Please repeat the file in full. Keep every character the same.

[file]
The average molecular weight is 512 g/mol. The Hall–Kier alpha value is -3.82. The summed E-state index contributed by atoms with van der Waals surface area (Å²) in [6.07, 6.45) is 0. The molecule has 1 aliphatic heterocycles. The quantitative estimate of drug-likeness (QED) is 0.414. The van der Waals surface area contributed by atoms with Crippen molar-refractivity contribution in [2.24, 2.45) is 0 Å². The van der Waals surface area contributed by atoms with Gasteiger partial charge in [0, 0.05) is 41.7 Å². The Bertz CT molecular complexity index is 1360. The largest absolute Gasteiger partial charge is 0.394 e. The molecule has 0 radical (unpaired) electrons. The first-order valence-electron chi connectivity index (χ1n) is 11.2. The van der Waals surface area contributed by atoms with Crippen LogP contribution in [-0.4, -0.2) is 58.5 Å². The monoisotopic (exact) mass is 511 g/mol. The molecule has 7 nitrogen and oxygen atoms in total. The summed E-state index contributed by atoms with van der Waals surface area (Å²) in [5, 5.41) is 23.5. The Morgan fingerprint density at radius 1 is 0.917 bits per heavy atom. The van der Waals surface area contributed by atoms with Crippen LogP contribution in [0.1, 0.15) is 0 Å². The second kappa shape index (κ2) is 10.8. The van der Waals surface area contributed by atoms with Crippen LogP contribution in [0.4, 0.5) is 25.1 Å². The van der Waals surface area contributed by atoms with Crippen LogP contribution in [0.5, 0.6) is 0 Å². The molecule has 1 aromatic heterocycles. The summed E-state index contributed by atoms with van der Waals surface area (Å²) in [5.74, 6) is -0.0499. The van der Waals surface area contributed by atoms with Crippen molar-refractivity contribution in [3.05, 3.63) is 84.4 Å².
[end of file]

The average molecular weight is 512 g/mol. The Hall–Kier alpha value is -3.82. The summed E-state index contributed by atoms with van der Waals surface area (Å²) in [6.07, 6.45) is 0. The molecule has 1 aliphatic heterocycles. The quantitative estimate of drug-likeness (QED) is 0.414. The van der Waals surface area contributed by atoms with Crippen molar-refractivity contribution in [2.24, 2.45) is 0 Å². The van der Waals surface area contributed by atoms with Gasteiger partial charge in [0, 0.05) is 41.7 Å². The Bertz CT molecular complexity index is 1360. The largest absolute Gasteiger partial charge is 0.394 e. The molecule has 0 radical (unpaired) electrons. The first-order valence-electron chi connectivity index (χ1n) is 11.2. The van der Waals surface area contributed by atoms with Crippen LogP contribution in [-0.4, -0.2) is 58.5 Å². The monoisotopic (exact) mass is 511 g/mol. The molecule has 7 nitrogen and oxygen atoms in total. The summed E-state index contributed by atoms with van der Waals surface area (Å²) in [5, 5.41) is 23.5. The Morgan fingerprint density at radius 1 is 0.917 bits per heavy atom. The van der Waals surface area contributed by atoms with Crippen LogP contribution in [0.1, 0.15) is 0 Å². The second kappa shape index (κ2) is 10.8. The van der Waals surface area contributed by atoms with Crippen LogP contribution in [0.4, 0.5) is 25.1 Å². The van der Waals surface area contributed by atoms with Crippen LogP contribution in [0.5, 0.6) is 0 Å². The molecule has 1 aromatic heterocycles. The summed E-state index contributed by atoms with van der Waals surface area (Å²) in [5.74, 6) is -0.0499. The van der Waals surface area contributed by atoms with Crippen molar-refractivity contribution in [3.05, 3.63) is 84.4 Å².